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Why This Australian City Welcomes Refugees

Updated on November 8, 2016
'Room in my home, room in my heart'. Placard used at the 'Welcome Refugees' rally in Brisbane on 31 October 2015
'Room in my home, room in my heart'. Placard used at the 'Welcome Refugees' rally in Brisbane on 31 October 2015 | Source

Our loud voice: Australia welcomes refugees and asylum seekers

By Erwin Cabucos

First appeared in 'The Catholic Leader' on 1 November 2015

Bells tolled at Saints Peter and Paul Parish as experts and agencies on refugees and asylum seekers enlightened and inspired the audience, at the Social Justice Forum ‘For Those Who’ve come across the Seas’ on 17 October 2015.

“I wouldn’t have too many friends left if I talk too much of this issue with them,” said Mick (not his real name) at the workshop on finding ways to respond positively to refugees and asylum seekers.

“People just switch off when they begin to hear discussions on this issue,” added Mick.

Hosting parish priest Fr Tom Elich recognises the flame that keeps burning within our parishes towards caring for the poor and vulnerable in society.

But many participants commented that some priests and parishioners do need to be prodded to act justly and act now on the issue.

“Should we let prejudice and racism happen again before our very eyes? Have we not learned from the lessons of Nazism?” one participant stringently voiced out on bigotry and perpetuating stereotypes on refugees and asylum seekers.

Associate Professor Susan Harris-Rimmer from Griffith University discussed the social and historical contexts of the issue, saying: “Seeking asylum in Australia is legal and sadly United Nations Convention on Human Rights are not built in Australia’s migration laws.”

Harris-Rimmer also questioned society’s phobia against refugees and asylum seekers. Apart from the small number they comprise in the grand scale of immigration statistics, she highlighted recent ASIO findings that refugees and asylum seekers are not security threats.

Bruce Wells from the Refugees and Immigration Legal Service (RAILS) in Brisbane cited the on-going complexity of legal provisions surrounding refugees and asylum seekers, commenting on the astronomical expenses the government spends to each off-shore detainees – close to a million dollars a year – from keeping them away from Australia, on welfare, and preventing them from work.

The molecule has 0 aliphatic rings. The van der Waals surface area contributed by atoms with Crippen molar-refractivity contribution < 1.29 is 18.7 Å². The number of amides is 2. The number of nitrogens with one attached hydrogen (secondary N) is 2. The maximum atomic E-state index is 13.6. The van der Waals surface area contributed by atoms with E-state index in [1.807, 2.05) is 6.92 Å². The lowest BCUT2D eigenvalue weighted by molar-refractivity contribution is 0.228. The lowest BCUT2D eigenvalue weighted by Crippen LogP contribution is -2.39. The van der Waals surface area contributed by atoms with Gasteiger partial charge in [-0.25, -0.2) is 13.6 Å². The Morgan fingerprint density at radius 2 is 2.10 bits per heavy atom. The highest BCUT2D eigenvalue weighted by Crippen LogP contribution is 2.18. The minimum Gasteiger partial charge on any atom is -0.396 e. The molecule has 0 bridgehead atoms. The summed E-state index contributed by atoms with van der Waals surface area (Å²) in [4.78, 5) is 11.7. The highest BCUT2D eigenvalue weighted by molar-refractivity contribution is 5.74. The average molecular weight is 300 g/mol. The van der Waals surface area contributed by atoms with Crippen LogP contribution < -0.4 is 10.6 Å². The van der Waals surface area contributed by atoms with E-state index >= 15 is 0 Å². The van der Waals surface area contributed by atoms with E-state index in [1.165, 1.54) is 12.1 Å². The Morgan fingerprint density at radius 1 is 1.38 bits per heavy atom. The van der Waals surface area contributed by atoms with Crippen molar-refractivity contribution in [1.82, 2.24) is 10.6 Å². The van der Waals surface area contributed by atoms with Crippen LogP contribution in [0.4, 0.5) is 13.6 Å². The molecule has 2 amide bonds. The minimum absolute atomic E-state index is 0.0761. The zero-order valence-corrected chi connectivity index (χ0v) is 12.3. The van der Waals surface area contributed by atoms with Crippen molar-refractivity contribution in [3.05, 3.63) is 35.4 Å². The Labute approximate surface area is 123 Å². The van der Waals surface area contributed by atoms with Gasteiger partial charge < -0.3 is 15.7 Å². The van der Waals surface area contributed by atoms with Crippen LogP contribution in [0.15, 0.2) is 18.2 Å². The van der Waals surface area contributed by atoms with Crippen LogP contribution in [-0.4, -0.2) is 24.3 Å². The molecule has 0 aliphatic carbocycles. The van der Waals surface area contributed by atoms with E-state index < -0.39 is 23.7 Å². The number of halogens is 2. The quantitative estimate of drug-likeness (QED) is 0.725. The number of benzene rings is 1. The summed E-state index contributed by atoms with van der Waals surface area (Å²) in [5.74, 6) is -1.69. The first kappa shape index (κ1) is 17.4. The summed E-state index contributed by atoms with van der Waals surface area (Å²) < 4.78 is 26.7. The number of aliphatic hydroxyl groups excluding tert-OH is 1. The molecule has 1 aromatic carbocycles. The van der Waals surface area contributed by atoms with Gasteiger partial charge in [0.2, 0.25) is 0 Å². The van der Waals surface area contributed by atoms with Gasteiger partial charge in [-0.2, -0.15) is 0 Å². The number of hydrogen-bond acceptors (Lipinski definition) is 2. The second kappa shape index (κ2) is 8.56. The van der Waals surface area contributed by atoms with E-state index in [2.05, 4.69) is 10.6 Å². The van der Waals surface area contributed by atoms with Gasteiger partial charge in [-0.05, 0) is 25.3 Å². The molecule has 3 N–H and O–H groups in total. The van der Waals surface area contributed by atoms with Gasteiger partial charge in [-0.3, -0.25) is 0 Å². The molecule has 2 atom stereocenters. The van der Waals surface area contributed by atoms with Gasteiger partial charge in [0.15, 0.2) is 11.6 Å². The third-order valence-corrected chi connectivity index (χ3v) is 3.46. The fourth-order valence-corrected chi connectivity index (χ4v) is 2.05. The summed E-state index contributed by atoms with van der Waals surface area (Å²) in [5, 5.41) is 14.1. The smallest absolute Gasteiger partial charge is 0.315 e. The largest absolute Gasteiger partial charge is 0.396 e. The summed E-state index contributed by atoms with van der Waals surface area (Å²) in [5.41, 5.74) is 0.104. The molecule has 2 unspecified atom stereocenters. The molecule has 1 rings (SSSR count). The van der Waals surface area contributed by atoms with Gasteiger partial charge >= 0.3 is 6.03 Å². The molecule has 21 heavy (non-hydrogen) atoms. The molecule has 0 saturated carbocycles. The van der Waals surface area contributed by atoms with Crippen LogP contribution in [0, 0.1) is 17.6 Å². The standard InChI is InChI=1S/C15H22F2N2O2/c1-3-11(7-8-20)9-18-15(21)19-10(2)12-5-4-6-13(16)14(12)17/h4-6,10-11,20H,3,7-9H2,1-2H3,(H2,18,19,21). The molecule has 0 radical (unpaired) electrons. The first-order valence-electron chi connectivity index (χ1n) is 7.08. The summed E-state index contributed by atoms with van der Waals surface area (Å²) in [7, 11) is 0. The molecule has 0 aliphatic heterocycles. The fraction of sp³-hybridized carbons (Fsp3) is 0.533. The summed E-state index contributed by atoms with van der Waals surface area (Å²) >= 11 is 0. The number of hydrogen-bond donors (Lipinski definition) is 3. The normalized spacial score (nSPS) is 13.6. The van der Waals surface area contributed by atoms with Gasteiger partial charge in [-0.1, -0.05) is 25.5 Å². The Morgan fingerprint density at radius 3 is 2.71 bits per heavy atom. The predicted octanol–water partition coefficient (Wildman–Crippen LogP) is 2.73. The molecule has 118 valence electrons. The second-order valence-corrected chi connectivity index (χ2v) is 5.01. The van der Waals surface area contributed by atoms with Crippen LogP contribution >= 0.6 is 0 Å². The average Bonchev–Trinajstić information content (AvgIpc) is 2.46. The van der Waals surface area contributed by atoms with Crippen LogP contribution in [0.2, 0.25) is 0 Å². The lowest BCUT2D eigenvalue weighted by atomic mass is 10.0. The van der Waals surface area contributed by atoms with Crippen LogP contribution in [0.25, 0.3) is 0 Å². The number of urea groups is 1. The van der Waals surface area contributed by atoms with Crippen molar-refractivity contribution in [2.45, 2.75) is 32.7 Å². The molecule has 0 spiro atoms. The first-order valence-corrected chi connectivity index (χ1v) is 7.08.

Wells criticised the legal system and provisions that often lead to break up of families, harming mental health and well-beings of those caught up in the issue.

Rebecca Lim from the Romero Centre applauded the generosity of the community and disclosed her personal sentiments from working with refugees and asylum seekers.

“Often, on my visits to families of refugees overseas, I am entrusted with the future of their sons or husbands and indeed that is a profound sense of responsibility placed upon our work,” Lim said.

Lim also echoed recent findings of the Refugee Council of Australia that reveals refugees make substantial economic, civic and social contributions to Australian society, outperforming any other migrant group in the country.

Forum organiser Susan Fajardo acknowledged the presence of refugees in the audience as well as various agencies who work closely with them.

“It would be great to see inspiration and outcomes you received from this gathering and having them applied in your parish,” she said.

It is also making the teachings of Christ real in our lives, said Peter Arndt, Executive Officer of Brisbane Archdiocese’s Catholic Justice and Peace Commission.

Arndt reiterated the importance of social teachings of the church on human dignity, respect, the common good, solidarity and preferential option for the poor and the vulnerable, bringing into context biblical passages of Leviticus 19:34 and Matthew 2:13, referring to Jesus’ refugee experience.

Arndt also emphasised the recent Australian Catholic Bishops Conference paper that comments on the cruelty of Australian laws on policies on the issue. He also cites Pope Francis call to lament on the insensitivity of the world towards asylum seekers and refugees.

Actions that could be taken to help refugees and asylum seekers include areas in accommodation and employment.

“Housing investors who would be willing to rent out houses and employers willing to employ refugees are very much who we need urgently,” Jo-Ann Cochran, the senior manager for community partnerships for MDA.

“We welcome furniture donations and Go Cards which become beneficial to our clients.”

Other agencies welcome volunteers for English tutorials, job-seeking and life-skills. They include The Refugee Association of Logan and the Romero Centre.

Everyone is invited to join the walk of solidarity from 11:00AM on 31 October 2015 commencing at Kurilpa Bridge to shout to the world that Australia welcomes refugees and asylum seekers.

Texts and photos by Erwin Cabucos

Contact: 0420983188, cabucose@brigidine.qld.edu.au

Please see photos as email attachments.

Recent arrival, Mazin, from Iraq, with contributor Erwin Cabucos at the Refugees Forum at Sts Peter and Paul Parish on Saturday 17 October 2015.

Mazin recalls how he was shot on the stomach, also losing his left hand when bomb detonated in the midst of Iran-Iraq war, before fleeing to Syrian refugee camp and then flying safely to Australia.

Mazin recalls how he was shot on the stomach, also losing his left hand when bomb detonated in the midst of Iran-Iraq war, before fleeing to Syrian refugee camp and then flying safely to Australia
Mazin recalls how he was shot on the stomach, also losing his left hand when bomb detonated in the midst of Iran-Iraq war, before fleeing to Syrian refugee camp and then flying safely to Australia | Source

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